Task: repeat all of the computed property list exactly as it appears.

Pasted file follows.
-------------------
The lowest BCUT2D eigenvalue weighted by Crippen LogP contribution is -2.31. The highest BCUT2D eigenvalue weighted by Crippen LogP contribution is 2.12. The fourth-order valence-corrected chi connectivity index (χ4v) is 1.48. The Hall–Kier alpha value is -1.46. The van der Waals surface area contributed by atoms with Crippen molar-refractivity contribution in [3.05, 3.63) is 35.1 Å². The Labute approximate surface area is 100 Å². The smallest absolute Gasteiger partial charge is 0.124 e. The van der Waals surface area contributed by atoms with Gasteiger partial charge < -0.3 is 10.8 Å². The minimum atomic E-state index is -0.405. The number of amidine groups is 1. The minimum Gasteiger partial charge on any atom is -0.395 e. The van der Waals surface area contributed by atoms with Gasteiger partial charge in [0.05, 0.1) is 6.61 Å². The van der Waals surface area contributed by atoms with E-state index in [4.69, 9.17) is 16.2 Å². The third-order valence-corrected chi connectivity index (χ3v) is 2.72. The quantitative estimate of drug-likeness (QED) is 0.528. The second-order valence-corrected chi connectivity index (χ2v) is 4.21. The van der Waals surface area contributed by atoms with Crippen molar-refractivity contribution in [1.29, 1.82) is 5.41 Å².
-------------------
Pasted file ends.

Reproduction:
The lowest BCUT2D eigenvalue weighted by Crippen LogP contribution is -2.31. The highest BCUT2D eigenvalue weighted by Crippen LogP contribution is 2.12. The fourth-order valence-corrected chi connectivity index (χ4v) is 1.48. The Hall–Kier alpha value is -1.46. The van der Waals surface area contributed by atoms with Crippen molar-refractivity contribution in [3.05, 3.63) is 35.1 Å². The Labute approximate surface area is 100 Å². The smallest absolute Gasteiger partial charge is 0.124 e. The van der Waals surface area contributed by atoms with Gasteiger partial charge < -0.3 is 10.8 Å². The minimum atomic E-state index is -0.405. The number of amidine groups is 1. The minimum Gasteiger partial charge on any atom is -0.395 e. The van der Waals surface area contributed by atoms with Gasteiger partial charge in [0.05, 0.1) is 6.61 Å². The van der Waals surface area contributed by atoms with E-state index in [4.69, 9.17) is 16.2 Å². The third-order valence-corrected chi connectivity index (χ3v) is 2.72. The quantitative estimate of drug-likeness (QED) is 0.528. The second-order valence-corrected chi connectivity index (χ2v) is 4.21. The van der Waals surface area contributed by atoms with Crippen molar-refractivity contribution in [1.29, 1.82) is 5.41 Å².